Lissa Rankin: The #1 Public Health Issue Doctors Aren’t Talking About (Transcript)

And we know that the body is beautifully equipped with natural self-healing mechanisms. We make cancer cells every day. We fight our own heart disease every day. We have natural longevity enhancements built into our bodies. But here’s the kicker. Those natural self-healing mechanisms only work when the nervous system is in what Herbert Benson at Harvard called the relaxation response. This is the parasympathetic nervous system. When we know that we belong, when we can feel ourselves in love, in community, in tribe, then the nervous system relaxes.

But you think about the single mom who’s by herself trying to raise three kids and get to her job and the kids are sick and she doesn’t have any help. And what about her social life and what about her self-care? Her nervous system is in stress response all the time. And this puts her at risk of disease and decreases her longevity. And we, Americans, you know we’re only supposed to be in stress response when we’re getting chased by a tiger. But evidence shows that we’re in stress response more than 50 times per day. And lonely people are in stress response even more than that.

So this is the part where I’m going to talk to your mind in case you don’t believe loneliness and health are related. Air pollution increases your mortality by 6%, obesity by 23%, alcohol abuse by 37%, loneliness by 45%. Loneliness is as dangerous for your health as smoking 15 cigarettes per day.

There was a study in Alameda County that showed that people with the fewest social ties were 3 times more likely to have died over a 9-year period. There was another study in UCSF of 3,000 women with breast cancer that showed that people who go through their cancer journey alone are 4 times more likely to die from their disease than those who have 10 or more friends. Lonely people have higher rates of heart disease: cancer, dementia, high blood pressure, diabetes, infection, anxiety, depression, insomnia, suicide and alcoholism, addictions.

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There was one great study done by Harvard where they followed 700 men over 75 years to look at wellness and well-being in general. And Robert Waldinger, one of the researchers said, “Over and over, over these 75 years, our study has shown that the people who fared the best were the people who leaned in to relationships, with family, with friends, with community”. But 1 in 5 Americans is lonely. This is 60 million people. This is a massive public health epidemic.

But when was the last time your doctor prescribed healing your loneliness as part of your wellness plan or as part of a healing journey? So what do we do about this? What is the cure for loneliness? Is it to get as many people in our social circles as possible? And if so, what about the introverts among us? I’m super introverted, right? Is it about quantity? Well, no, we know that. We know that you can feel lonelier in a crowd of others than when you’re alone.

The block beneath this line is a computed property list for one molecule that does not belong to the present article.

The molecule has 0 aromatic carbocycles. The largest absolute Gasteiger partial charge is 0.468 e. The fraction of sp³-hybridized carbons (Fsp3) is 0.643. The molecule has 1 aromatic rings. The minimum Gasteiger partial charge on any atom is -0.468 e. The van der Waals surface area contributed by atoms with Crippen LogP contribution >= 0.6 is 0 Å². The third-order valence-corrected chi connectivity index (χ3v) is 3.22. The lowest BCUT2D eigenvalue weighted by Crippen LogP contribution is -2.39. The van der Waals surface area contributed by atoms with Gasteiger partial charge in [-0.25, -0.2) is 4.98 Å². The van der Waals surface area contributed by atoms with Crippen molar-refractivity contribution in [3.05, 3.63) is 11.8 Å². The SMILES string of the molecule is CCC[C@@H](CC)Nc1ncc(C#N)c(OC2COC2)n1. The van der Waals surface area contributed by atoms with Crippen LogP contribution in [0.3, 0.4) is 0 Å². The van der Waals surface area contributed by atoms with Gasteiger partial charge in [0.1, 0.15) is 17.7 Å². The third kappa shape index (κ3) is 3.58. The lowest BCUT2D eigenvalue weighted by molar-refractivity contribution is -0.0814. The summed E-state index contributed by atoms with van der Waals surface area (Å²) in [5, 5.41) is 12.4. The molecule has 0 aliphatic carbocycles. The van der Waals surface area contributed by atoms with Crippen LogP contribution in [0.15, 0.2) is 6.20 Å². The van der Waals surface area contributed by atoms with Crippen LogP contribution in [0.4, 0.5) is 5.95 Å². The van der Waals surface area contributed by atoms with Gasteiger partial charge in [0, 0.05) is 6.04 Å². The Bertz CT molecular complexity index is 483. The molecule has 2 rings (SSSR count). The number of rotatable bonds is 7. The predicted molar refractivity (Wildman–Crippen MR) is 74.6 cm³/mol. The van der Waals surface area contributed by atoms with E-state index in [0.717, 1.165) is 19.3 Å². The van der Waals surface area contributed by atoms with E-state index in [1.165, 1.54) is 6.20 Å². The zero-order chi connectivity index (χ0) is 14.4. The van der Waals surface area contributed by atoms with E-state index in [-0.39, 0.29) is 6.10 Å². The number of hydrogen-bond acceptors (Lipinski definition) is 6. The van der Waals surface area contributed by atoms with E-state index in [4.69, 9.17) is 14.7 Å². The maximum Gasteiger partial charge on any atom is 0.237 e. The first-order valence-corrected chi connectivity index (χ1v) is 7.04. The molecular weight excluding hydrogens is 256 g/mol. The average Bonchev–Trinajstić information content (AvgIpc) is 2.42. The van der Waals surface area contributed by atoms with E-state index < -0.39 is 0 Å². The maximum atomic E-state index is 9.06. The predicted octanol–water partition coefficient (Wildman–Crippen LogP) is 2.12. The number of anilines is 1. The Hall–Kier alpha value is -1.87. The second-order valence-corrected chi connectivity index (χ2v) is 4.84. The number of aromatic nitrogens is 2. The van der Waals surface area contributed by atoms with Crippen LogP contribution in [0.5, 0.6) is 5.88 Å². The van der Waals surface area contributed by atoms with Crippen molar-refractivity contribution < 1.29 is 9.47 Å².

So is it about having a significant something, a spouse, a child? But we know that nothing feels lonelier than feeling separate from the people that you love the most. So many of us have had those feelings of deep connection in nature is about that. And many of us have had intense spiritual experiences, mystical experiences — experiences in prayer, meditation is about connection with the divine. Charles Eisenstein says that it comes, it stems from what he calls the story of separation. This I think is that primal wound — that wound that says I’m separate from you, I’m separate from you, I’m separate from the trees and the stars and the oceans and the mountains. I’m separate from the people in Syria, from all of the people that are doing horrible things to our country right now. Those are other — those are not connected to me. But it’s also I’m separate from that force of love that flows through us, that animates us, that’s our very life force, that force of love that you might call the divine.

[Lissa Schumacher] from Findhorn calls it othering. When I make you other, and she also talks about enemy making, right? When I separate myself and I say, “Oh well, I’m separate from the terrorists. They’re not part of me. We don’t – we’re not part of the same human family. I need to separate myself from them.” This creates a deep existential loneliness inside of us.

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Brené Brown says the number one barrier to belonging is fitting in. If I’m feeling like I have to pretend to be something that I’m not in order to belong with you all, I’m going to feel lonely even if I’ve got 1,800 people here in the room with me. But there’s another way to do this.

Loneliness prescription

So what is the loneliness prescription? And I want to start by saying we don’t know. We don’t know. But here’s some ideas that maybe we can play with and see if it resonates. And I want to give you a hint, because really it’s a paradox. Healing loneliness is an inside job but you can’t do it alone. We need each other and sometimes we need therapists and spiritual counselors and clergy. It starts with befriending yourself. As long as you’re out war with yourself, with those inner voices that are telling you that you don’t belong, that you’re not lovable, that you’re not enough, that you don’t deserve to be part of a community, you’re going to have a hard time magnetizing towards the people that are right here to love you. We have to heal shame and perfectionism, not just in ourselves but in how we relate to others, because if I’m in shame and I’m hiding myself from you, or if I think I have to be perfect and I’m not allowed to reveal my vulnerabilities to you, I’m going to separate myself. And again even if I’m surrounded by people, my nervous system is going to go into threat, it’s going to put me at risk of disease.